Smart Grid Projects in Minnesota

Electric Substation

Photo by Idaho National Laboratory on Flickr.

Perhaps you’ve heard the phrase “smart grid” with regard to how the US gets its electricity, but what does it mean? It’s much more than the programmable meter at your house that “smartly” learns when you need power and tells you how much energy you use.  The “smart grid” is also an integral piece in modernizing our energy system by improving the transmission and distribution of the energy generated.

Last week, the Minnesota Public Utilities Commission hosted an informational workshop on smart grid projects utilities in Minnesota are implementing.  Xcel Energy shared the self-healing “smart” substation they built in Merriam Park in St. Paul.  Minnesota Power has developed a system that identifies an outage before customers call to minimize service interruption.  Otter Tail Power has installed technology at feeders along distribution lines that tells the company when there is an interruption to service and reports that in real time to the company and customers via google maps.

There were two common themes during the session. First, to quote one of the utility representatives: “There’s a lot of visions out there for what a smart grid should look like, but not enough elbow grease.” This was in reference to the reality that for utilities implementing smart grid projects they are often playing the role of tester of the new technologies providing feedback to vendors as they go to make the products more robust.  One of the reasons this is happening is because of the second theme: grid technology is changing rapidly.  Xcel Energy’s Merriam Park station was built in the 1950s and still operated largely on technology from that time until the recent “smart grid” upgrades Xcel made; including, microprocessors, wireless service and infrared cameras designed to tell the utility when something isn’t working (“self-heal”) before the system breaks down.  For Minnesota Power, their project was pushing boundaries on whether or not they should switch from wired to wireless communication in their more rural service territory.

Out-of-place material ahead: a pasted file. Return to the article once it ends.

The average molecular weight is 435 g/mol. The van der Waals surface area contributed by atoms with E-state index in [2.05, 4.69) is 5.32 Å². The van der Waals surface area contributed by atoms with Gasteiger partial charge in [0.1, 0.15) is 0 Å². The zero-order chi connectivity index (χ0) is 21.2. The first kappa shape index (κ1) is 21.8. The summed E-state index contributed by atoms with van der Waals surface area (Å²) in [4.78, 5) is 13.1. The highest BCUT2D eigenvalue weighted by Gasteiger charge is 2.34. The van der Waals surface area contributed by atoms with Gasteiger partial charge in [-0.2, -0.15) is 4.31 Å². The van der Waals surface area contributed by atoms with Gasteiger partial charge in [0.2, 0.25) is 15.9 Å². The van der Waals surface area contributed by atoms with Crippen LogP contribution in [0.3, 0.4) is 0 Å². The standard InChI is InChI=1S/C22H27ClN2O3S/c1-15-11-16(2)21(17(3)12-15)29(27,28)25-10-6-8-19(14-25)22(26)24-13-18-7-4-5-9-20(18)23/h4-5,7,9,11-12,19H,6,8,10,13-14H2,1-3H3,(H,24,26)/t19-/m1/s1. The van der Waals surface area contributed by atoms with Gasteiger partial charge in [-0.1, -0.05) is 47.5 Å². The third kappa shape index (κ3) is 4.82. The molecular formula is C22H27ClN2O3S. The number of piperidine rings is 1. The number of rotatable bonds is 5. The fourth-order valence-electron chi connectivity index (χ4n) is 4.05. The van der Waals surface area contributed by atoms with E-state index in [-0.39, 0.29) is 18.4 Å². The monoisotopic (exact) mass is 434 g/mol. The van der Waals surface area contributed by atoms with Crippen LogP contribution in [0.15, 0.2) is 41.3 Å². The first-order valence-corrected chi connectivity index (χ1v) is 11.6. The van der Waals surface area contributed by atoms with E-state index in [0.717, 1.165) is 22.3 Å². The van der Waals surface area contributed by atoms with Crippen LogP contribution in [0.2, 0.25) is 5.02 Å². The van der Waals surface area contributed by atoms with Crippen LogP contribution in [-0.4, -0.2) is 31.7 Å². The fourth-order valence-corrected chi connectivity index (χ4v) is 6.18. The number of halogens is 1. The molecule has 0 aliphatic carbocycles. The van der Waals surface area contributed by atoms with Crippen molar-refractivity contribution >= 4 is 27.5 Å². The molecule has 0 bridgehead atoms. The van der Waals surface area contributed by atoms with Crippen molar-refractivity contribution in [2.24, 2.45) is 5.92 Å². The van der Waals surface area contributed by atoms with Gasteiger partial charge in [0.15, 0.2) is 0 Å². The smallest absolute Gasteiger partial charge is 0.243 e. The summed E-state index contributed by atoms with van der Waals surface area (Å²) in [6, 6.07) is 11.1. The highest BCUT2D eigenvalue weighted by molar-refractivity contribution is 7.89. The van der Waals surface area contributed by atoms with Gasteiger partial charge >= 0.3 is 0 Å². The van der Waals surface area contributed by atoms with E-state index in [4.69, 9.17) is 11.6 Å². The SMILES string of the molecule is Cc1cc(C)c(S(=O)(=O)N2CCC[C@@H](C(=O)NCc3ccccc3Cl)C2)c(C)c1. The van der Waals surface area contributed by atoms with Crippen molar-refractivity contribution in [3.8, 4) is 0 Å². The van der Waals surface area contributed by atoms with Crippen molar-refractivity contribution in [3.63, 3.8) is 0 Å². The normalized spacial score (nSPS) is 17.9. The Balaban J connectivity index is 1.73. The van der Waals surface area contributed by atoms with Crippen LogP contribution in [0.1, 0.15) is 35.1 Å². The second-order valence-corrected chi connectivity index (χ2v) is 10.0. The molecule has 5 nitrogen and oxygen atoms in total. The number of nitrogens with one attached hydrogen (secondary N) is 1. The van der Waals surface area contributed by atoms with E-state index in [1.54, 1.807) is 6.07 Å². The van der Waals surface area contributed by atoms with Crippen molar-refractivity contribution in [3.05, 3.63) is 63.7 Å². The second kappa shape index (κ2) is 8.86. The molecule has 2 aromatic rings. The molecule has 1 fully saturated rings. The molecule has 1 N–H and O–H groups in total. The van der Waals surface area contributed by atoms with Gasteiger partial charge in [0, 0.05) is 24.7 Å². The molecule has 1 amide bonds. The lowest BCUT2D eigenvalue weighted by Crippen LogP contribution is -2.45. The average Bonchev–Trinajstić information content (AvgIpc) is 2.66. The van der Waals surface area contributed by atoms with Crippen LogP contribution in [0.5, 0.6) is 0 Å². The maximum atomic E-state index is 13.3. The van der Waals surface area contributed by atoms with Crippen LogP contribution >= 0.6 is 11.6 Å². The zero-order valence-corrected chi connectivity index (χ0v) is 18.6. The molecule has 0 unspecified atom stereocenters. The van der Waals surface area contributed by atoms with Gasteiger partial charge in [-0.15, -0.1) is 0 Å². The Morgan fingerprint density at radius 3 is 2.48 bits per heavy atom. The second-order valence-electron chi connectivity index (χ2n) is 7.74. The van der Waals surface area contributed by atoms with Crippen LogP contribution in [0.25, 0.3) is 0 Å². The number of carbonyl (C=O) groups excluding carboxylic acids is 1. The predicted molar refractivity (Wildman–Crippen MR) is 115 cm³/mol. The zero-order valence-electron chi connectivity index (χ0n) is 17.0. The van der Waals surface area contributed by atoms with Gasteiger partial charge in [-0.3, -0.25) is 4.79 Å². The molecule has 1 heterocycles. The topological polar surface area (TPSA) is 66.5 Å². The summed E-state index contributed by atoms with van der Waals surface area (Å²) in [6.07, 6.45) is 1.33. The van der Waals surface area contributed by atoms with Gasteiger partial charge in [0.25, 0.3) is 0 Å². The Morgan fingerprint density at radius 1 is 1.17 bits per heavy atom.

One of the most exciting smart grid technologies, utilities said, was “Voltage Var” which has the potential of increasing the efficiency of the transmission grid by several percent by installing technology that reduces energy load by smoothing out the voltage running through the lines and reducing energy loss.  According to GeneralElectric, if installed by a utility serving 500,000 customers with 160 distribution substations, the technology is designed to reduce electricity consumption by the equivalent of 29,000 homes and avoid the equivalent greenhouse gases of 39,000 cars on the road each year.  GE also predicts it will save $20 million in generation and maintenance costs for the utility over the product’s lifetime.

The other message that resonated from all of the utility representatives was summarized by Xcel Energy as “innovate at the rate of customer value.”  In other words, with technology changing faster than ever in how our electricity grid operates, utilities are faced with the same dilemma the consumer is with purchasing a new electronic device, like a laptop, but with a much longer commitment to the purchase.  Utiliities want to invest in the technologies that are going to stand the test of time.  It’s an exciting time to be thinking about how we modernize our energy system, not just from where we generate the energy (transitioning from fossil fuels to renewables), but also how that energy reaches us at our homes and businesses.

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